First a comment or two about structures in general.  You don't open headings.  You move to them.  You follow links by pressing enter on them.  But the site you are working with has nothing but links.  That is very nonstandard.  Go to the page you asked about.  Either start reading or if you just want to see links on this page, start tabbing.  Follow links by pressing enter.  If you want to learn to work with the commands you are trying to work with, use a conventionally formatted site.  Lots of sites are more or less conventionally formatted.  But this site is so nonstandard that we can tell you how to work with this site but it is not representative of most other sites. 

 

Here is more information. 

 

On the page you gave a link for, most quick navigation keys will only give you messages such as no next heading or no next button, etc.  That's because there are none and wherever you are on the page, there are none below where you are.  The commands such as h move to the next heading below your current position.  On this page, no matter where you are, there are no headings below where you are.  There is nothing anywhere on the page but links and text. 

even at the top of the page moving down the entire page, there are none. 

 

All such commands, b for button, x for check box, etc. look for what they are supposed to look for moving down the page.  If they find what they are looking for, they move you to it.  If they don't find anything, you will stay where you are on the page.

 

I would suggest you get an NVDA tutorial and listen to sections you consider important.  A very well thought of tutorial is available here:

If you look through the page, you will see how it is organized and you will get an idea of what you want to listen to.  Some people learn better using written material but many people prefer tutorials and if you do, this is a good one.

 

As far as how the keys work in general, I don't know how many sites you've tried them on.  If you go to a more or less standard site, you should get responses from many of the keys. 

 

Gene

----- Original Message -----

 

Sent: Friday, May 13, 2016 9:01 AM

Subject: Re: [nvda] Web Page navigation

 

Hi Gene & Brian.

 

First of all in response to an earlier reference from Gene I must state categorically that I am a complete novice as regards NVDA.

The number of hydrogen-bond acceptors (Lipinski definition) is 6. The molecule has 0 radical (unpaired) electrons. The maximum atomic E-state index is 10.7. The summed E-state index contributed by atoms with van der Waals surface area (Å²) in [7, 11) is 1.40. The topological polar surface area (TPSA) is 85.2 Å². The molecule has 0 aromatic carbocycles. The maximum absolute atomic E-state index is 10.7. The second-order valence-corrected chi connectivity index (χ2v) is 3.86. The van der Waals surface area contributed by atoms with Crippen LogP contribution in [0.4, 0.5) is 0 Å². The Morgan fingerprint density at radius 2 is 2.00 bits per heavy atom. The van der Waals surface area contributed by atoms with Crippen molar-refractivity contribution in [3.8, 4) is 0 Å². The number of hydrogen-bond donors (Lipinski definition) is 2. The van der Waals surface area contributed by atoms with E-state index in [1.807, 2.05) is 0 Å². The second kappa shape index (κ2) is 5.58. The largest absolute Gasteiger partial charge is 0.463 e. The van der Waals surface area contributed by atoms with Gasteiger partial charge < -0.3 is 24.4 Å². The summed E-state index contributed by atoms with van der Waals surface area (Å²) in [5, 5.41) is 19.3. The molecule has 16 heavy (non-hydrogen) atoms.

I have heard the term "there are more than one way to skin a cat".  Well I am present not able to skin any cat.

I have read thru quite a bit of the short cut keys and they do not react to the way I expect.

 

That is why i submitted my originally URL http://t.digitalnewspaper.co.za/nl/jsp/m.jsp?c=%40fjNSuVTurK7VzhMSOxyzIucXl%2BKsnii1IrXYxuvhTwY%3D which I list again. Gene went to a lot of trouble detailing certain key strokes. However en this led to all sort of results.

I am not all interested in any  k links. If at all possible would it not be possible to give me the simplest method,  At this stage I am only interested in opening the headings and would want the key strokes required to read such articles continuously to the end.  Is this possible?.

 

Regards,

William

 

 

 

------ Original Message ------

From: "Brian Vogel" <britechguy@...>

Sent: 2016/05/12 6:15:20 PM

Subject: Re: [nvda] Web Page navigation

Gene,

           When the format of a given specific webpage is known, and in this case it is known to be nothing more than a list of links to articles, I don't think it's a disservice to anyone who cannot see to state that fact and to tell them that for this particular page using an elements list is the way to go.

           I'm not trying to teach general principles here, but to help someone get through a very specific webpage, and its child pages.

           And, yes, that's my opinion when I have a specific case under discussion, not a "how would one best go about this in the general case of an unfamiliar page."  Even then I'd encourage someone to give the elements list a look to get a quick snapshot regarding what links, headers, or landmarks might or might not be present.  There's more than one way to skin a cat.

Brian
-- 

Never underestimate the difficulty of changing false beliefs by facts. 

   ~ Henry Rosovsky

    

 


Re: What is the status of the NV access podcast?

Ben J. Bloomgren
 

Hi Kevin, you're right. I misquoted the year of the podcast. I do see ten episodes, and it does go back to 23 November, 2015.


Ben


On 5/16/2016 03:52, Kevin Cussick via Groups.io wrote:
Hello, you are correct there at 10 podcasts. Refresh your podcast client and hopefully it will show up good luck.

On 16 May 2016, at 08:51, Bhavya shah <bhavya.shah125@...> wrote:

Hi Ben,
You might want to recheck. I am pretty certain there was at least one
more podcast after November 2014, perhaps two.
There are ten in total, if I am not incorrect, and with structural
reformations and additions being made to NV Access as informed, one
may be on its way, as Quentin too pointed out, after that is maybe
done. Just speculating.
Thanks.

On 5/16/16, Brian's Mail list account <bglists@...> wrote:
That I think was mentioned in one of the audio presentations in the con,
ehre it was stated that if more people were hired more of this kind of thing

could be made to help with communication and real world demos so people
could get a feel for any new ideas and chat about them on here or wherever.
Brian

bglists@...
Sent via blueyonder.
Please address personal email to:-
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----- Original Message -----
From: "Quentin Christensen" <quentin@...>
To: <nvda@nvda.groups.io>
Sent: Monday, May 16, 2016 1:41 AM
Subject: Re: [nvda] What is the status of the NV access podcast?


Hi Ben,

We have been a bit negligent with the NV Access podcast. We haven't
abandoned it though and are planning to revive it shortly.